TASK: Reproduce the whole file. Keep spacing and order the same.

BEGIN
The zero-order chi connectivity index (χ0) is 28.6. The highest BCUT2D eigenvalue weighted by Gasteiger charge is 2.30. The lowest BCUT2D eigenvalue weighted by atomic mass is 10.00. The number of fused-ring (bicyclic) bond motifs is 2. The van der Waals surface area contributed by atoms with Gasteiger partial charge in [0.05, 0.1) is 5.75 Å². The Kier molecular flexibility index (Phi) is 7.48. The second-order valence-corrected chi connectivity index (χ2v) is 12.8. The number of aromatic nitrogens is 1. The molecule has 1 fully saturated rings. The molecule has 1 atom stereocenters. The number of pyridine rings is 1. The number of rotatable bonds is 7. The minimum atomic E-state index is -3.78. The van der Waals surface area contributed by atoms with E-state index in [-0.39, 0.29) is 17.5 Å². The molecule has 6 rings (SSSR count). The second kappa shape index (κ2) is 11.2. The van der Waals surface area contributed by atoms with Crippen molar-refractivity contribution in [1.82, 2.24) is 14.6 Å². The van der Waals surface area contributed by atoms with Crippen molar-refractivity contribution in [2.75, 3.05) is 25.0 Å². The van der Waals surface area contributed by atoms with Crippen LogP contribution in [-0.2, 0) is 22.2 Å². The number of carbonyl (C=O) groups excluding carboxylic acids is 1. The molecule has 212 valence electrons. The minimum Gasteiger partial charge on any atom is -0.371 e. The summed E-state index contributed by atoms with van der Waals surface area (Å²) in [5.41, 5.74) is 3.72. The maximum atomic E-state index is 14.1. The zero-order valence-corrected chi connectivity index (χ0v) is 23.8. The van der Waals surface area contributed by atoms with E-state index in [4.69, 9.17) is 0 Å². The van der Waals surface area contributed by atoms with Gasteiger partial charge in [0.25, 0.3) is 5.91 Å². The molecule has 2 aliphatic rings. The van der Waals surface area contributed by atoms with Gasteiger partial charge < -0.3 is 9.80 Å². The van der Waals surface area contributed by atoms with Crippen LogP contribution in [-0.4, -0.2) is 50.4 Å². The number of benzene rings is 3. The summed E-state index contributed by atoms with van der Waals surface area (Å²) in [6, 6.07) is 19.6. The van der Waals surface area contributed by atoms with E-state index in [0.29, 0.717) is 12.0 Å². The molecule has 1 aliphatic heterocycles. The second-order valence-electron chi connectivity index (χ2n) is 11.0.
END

The zero-order chi connectivity index (χ0) is 28.6. The highest BCUT2D eigenvalue weighted by Gasteiger charge is 2.30. The lowest BCUT2D eigenvalue weighted by atomic mass is 10.00. The number of fused-ring (bicyclic) bond motifs is 2. The van der Waals surface area contributed by atoms with Gasteiger partial charge in [0.05, 0.1) is 5.75 Å². The Kier molecular flexibility index (Phi) is 7.48. The second-order valence-corrected chi connectivity index (χ2v) is 12.8. The number of aromatic nitrogens is 1. The molecule has 1 fully saturated rings. The molecule has 1 atom stereocenters. The number of pyridine rings is 1. The number of rotatable bonds is 7. The minimum atomic E-state index is -3.78. The van der Waals surface area contributed by atoms with E-state index in [-0.39, 0.29) is 17.5 Å². The molecule has 6 rings (SSSR count). The second kappa shape index (κ2) is 11.2. The van der Waals surface area contributed by atoms with Crippen molar-refractivity contribution in [1.82, 2.24) is 14.6 Å². The van der Waals surface area contributed by atoms with Crippen molar-refractivity contribution in [2.75, 3.05) is 25.0 Å². The van der Waals surface area contributed by atoms with Crippen LogP contribution in [-0.2, 0) is 22.2 Å². The number of carbonyl (C=O) groups excluding carboxylic acids is 1. The molecule has 212 valence electrons. The minimum Gasteiger partial charge on any atom is -0.371 e. The summed E-state index contributed by atoms with van der Waals surface area (Å²) in [5.41, 5.74) is 3.72. The maximum atomic E-state index is 14.1. The zero-order valence-corrected chi connectivity index (χ0v) is 23.8. The van der Waals surface area contributed by atoms with E-state index in [4.69, 9.17) is 0 Å². The van der Waals surface area contributed by atoms with Gasteiger partial charge in [0.25, 0.3) is 5.91 Å². The molecule has 2 aliphatic rings. The van der Waals surface area contributed by atoms with Gasteiger partial charge < -0.3 is 9.80 Å². The van der Waals surface area contributed by atoms with Crippen LogP contribution in [-0.4, -0.2) is 50.4 Å². The number of benzene rings is 3. The summed E-state index contributed by atoms with van der Waals surface area (Å²) in [6, 6.07) is 19.6. The van der Waals surface area contributed by atoms with E-state index in [0.29, 0.717) is 12.0 Å². The molecule has 1 aliphatic heterocycles. The second-order valence-electron chi connectivity index (χ2n) is 11.0.